It appears to be raining. Quite heavily, in fact. We're driving along the M11 with the windscreen wipers set to "hard-core" listening to Kevin Brookes talking on Radio 4 about his book which recently won the Carnegie Medal. He tells us it took nearly ten years to get the book published. Almost every publisher turned it down because "children's stories need happy endings..." It strikes me that all great art gets rejected at some stage - often repeatedly. I think the problem with publishers, agents, producers, commissioning editors and those who make money out of raw creatives is that they have too many preconceived notions about what they believe "works", and often a ghastly misguided desire to have quite heavy creative input in the work. This, of course, waters stuff down and means the truly inventive stuff (which is ultimately what's going to be classed as great art) struggles to break through. The greatest art is driven by a single creative mind, and I think the best producers recognise this fact. Art cannot be created by committee.
Speaking of great art, we've been in Thaxted this afternoon. It's Nathan's day off, and we wanted to do something a little different to celebrate. The highlight of the visit was almost certainly my mother handing me my 40th birthday present. Before you all start wishing me a happy birthday through the highly personalised medium of Facebook, I should point out that she's a couple of months early (God knows I'm clinging on to my 30s for as long as I can!) My birthday is the 8th August.
The present she handed me was the most staggeringly-ornate, stunningly-beautiful quilt I think I've ever seen. She'd hand stitched it from scratch with 22 panels representing my career and life - which I suppose I'm lucky enough to have as two different sides of the same coin. All my compositions and films are there, alongside panels to represent my family, pets and favourite places in the world. Even Gloria Bee makes a little appearance, trying to make a nest in a television with the Channel 4 logo on it. There are panels representing Brass, Songs About the Weather, our wedding, my Grandparents... Perhaps the most impressive aspect is 100 individually quilted heads to respect my 100 Faces film. I stood for some time and stared at it in awe feeling unbelievably moved.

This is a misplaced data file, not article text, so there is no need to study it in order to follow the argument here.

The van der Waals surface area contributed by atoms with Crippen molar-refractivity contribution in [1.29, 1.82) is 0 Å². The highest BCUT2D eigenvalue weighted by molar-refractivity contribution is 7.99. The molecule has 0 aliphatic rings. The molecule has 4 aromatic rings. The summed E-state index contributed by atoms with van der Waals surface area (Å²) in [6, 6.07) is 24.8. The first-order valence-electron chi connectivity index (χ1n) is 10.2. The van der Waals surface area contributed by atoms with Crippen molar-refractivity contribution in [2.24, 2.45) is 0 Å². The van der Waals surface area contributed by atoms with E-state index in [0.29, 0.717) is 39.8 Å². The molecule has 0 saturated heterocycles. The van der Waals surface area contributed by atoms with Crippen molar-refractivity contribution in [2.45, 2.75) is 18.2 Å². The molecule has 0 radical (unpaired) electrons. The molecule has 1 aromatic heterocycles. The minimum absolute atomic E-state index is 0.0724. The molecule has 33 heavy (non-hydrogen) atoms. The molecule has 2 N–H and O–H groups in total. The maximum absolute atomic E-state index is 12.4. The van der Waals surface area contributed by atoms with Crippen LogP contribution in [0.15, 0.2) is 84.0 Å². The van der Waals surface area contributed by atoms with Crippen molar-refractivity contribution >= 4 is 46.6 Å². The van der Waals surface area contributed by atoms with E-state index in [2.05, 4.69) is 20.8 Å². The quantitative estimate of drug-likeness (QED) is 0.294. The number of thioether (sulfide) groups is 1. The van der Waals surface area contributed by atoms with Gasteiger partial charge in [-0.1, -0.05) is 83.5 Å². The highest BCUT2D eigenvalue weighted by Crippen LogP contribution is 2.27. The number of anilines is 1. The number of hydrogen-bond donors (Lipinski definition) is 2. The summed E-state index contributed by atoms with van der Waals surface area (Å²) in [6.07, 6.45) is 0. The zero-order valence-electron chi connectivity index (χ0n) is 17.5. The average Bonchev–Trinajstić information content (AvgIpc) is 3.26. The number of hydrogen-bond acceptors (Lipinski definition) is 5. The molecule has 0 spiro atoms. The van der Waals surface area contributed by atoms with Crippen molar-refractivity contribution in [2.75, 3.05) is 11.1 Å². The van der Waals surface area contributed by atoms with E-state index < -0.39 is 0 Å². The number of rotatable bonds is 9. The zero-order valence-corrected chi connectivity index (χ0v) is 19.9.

I believe she's been working on the piece for over a year - and my GOD, it shows. It's the sort of thing which will crop up on The Antiques Roadshow in 100 years and end up getting purchased by the V and A. It is that beautiful. Right now I feel like the luckiest and most loved son in the world.